In January 2008 New Hampshire held its first in the nation primary. I used to be so proud of this tradition, the state asserting its place in history, playing its pivotal role in determining the next president of the United States. Several years ago, enamored with and unwaveringly convinced of the honesty of the state's hand counted elections, I had written an op ed about how this tradition of fair and open elections justified NH's first in the nation primary.
Let other states, I wrote, rise to the level of open and honest elections found in NH's hand count elections, and then let them vie for first place in presidential politics.
I still believe this about the hand count elections taking place in NH's towns.
But what I failed to account for in my vociferous defense of the Granite State was that the hand count elections constituted only a very small percentage of NH elections. The rest were run by the private corporate election pirates.
During the years I was busy defending the state's open elections, I worked hand in hand in an unusual partnership with state officials to promote the NH method of hand counting. I wrote two hand count election manuals to share this tried and true method of publicly counting votes with the rest of the nation.
Even other election activists visiting New Hampshire would remark, upon observing our hand count elections, "Maybe democracy really does work here!"
I really wanted to believe that the state officials I worked with were good and honest people. Their doors were always open, after all.
But always something nagged at me underneath the rosy picture they
all tried to paint of themselves. They were always evasive and wouldn't
answer questions forthrightly about why they allowed the computerized
voting machines to be used in the state, even with all the scientific
reports showing how defective and insecure these machines were. They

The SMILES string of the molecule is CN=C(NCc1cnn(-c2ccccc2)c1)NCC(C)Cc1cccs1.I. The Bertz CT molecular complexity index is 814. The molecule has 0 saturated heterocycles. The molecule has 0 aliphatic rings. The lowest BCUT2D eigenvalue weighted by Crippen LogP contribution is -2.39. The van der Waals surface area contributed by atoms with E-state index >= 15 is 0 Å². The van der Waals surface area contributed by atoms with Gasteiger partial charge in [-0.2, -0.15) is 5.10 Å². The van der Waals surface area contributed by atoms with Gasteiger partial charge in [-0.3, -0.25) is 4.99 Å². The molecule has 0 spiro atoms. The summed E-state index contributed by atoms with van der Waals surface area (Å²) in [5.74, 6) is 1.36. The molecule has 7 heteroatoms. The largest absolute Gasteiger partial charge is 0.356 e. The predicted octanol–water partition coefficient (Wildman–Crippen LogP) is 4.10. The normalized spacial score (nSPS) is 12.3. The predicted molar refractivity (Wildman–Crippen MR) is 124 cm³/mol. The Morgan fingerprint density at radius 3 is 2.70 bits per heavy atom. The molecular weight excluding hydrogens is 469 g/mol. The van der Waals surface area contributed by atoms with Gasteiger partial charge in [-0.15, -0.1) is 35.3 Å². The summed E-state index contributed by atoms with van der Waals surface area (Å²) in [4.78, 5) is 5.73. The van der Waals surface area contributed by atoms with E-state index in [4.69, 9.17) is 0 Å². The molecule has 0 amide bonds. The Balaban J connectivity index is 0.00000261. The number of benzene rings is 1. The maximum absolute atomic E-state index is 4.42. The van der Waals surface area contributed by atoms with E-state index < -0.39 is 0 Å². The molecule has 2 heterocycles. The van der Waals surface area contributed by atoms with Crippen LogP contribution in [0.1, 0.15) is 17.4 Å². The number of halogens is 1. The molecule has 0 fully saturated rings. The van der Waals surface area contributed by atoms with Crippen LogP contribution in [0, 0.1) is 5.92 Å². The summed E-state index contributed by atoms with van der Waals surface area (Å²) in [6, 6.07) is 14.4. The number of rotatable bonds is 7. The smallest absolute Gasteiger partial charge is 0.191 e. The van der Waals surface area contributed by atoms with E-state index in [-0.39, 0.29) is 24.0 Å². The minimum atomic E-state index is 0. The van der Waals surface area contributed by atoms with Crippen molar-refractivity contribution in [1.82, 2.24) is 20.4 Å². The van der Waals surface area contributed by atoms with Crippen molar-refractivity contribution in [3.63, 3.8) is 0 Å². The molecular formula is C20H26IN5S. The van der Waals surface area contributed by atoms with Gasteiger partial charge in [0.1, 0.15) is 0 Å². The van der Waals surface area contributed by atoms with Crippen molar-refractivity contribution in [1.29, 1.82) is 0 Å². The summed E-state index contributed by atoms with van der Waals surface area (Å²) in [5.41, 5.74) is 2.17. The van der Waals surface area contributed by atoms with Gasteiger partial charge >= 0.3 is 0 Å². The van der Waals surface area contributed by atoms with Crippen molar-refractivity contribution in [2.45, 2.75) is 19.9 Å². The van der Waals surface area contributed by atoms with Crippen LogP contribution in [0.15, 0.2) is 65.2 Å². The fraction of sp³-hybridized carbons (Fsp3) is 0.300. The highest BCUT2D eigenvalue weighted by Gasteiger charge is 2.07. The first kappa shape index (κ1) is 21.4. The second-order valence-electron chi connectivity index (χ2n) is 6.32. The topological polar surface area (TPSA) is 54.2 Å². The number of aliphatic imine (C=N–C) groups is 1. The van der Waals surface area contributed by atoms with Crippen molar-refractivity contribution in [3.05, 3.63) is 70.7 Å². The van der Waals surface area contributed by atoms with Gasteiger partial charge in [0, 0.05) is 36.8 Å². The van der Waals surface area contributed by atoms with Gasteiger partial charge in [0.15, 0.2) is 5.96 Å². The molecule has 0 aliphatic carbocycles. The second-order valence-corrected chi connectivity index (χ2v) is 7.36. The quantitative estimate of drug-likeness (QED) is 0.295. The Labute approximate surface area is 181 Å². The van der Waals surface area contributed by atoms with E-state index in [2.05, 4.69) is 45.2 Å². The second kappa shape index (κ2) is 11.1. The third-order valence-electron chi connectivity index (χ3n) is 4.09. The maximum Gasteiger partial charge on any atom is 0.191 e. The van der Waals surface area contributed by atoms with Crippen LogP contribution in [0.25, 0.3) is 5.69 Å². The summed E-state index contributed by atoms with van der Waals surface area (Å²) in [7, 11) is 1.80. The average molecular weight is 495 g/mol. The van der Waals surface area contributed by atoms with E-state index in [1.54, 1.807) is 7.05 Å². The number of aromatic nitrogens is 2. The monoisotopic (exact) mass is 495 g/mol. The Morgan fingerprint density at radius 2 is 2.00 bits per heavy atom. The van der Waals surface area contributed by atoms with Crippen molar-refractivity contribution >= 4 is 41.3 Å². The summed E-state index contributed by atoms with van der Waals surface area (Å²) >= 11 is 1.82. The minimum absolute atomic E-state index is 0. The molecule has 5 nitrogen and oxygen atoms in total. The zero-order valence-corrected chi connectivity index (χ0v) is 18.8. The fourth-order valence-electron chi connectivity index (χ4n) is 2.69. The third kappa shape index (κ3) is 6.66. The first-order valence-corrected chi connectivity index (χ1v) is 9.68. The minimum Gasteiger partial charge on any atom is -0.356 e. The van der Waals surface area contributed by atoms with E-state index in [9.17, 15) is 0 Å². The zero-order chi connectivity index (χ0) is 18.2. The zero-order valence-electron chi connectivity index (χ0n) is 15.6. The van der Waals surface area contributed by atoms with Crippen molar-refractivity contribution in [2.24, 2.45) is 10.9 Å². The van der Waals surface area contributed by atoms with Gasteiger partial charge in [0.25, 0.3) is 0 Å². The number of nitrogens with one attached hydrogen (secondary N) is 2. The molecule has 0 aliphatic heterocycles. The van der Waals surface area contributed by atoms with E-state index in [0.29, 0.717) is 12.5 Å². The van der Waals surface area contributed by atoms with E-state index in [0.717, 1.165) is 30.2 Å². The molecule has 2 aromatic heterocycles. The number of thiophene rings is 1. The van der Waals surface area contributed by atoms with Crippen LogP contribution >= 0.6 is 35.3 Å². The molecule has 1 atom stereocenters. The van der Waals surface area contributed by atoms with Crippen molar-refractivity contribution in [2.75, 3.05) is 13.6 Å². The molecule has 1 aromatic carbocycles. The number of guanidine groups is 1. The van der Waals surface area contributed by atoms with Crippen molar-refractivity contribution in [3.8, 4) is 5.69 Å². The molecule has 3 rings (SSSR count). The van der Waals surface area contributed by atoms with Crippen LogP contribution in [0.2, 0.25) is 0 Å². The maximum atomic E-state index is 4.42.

were always a little too cozy with the corporate e-voting pirates.
They never used their position of leadership to help us restore hand count elections to every city and town in the state.
After the 2008 Primary, other national activists came to New Hampshire to observe the election recounts that had been requested by candidates of both major parties. I called them the Women's Brigades, because they were all women and they came to fight a democracy battle on the NH soil.
The Women's Brigade chased after state employees collecting paper ballots from cities and towns for the recounts. They staked out the state office buildings where the ballots were being stored prior to the recount. They filmed, videotaped, and documented everything they saw. And what they saw was shocking. "They're all dirty," the Brigade Captain told me one evening. "You have to distance yourself from all of them."
I had never heard her so rattled. I knew that whatever she'd uncovered, it was serious.
But I knew these guys, didn't I? I had been hanging out with them for years. But the truth is, all the while I was hanging out with them, they were going about their business running things the way they wanted to run them, pushing me off to their handler, keeping me out of their way.
When I finally reviewed all the evidence from the Brigade, there was only one conclusion I could reach: She was right. The whole election recount was a dirty and suspect operation.
My son is an organizer for the environmental movement. He excels where I have always failed as an "activist". I never did know how to organize people into action.
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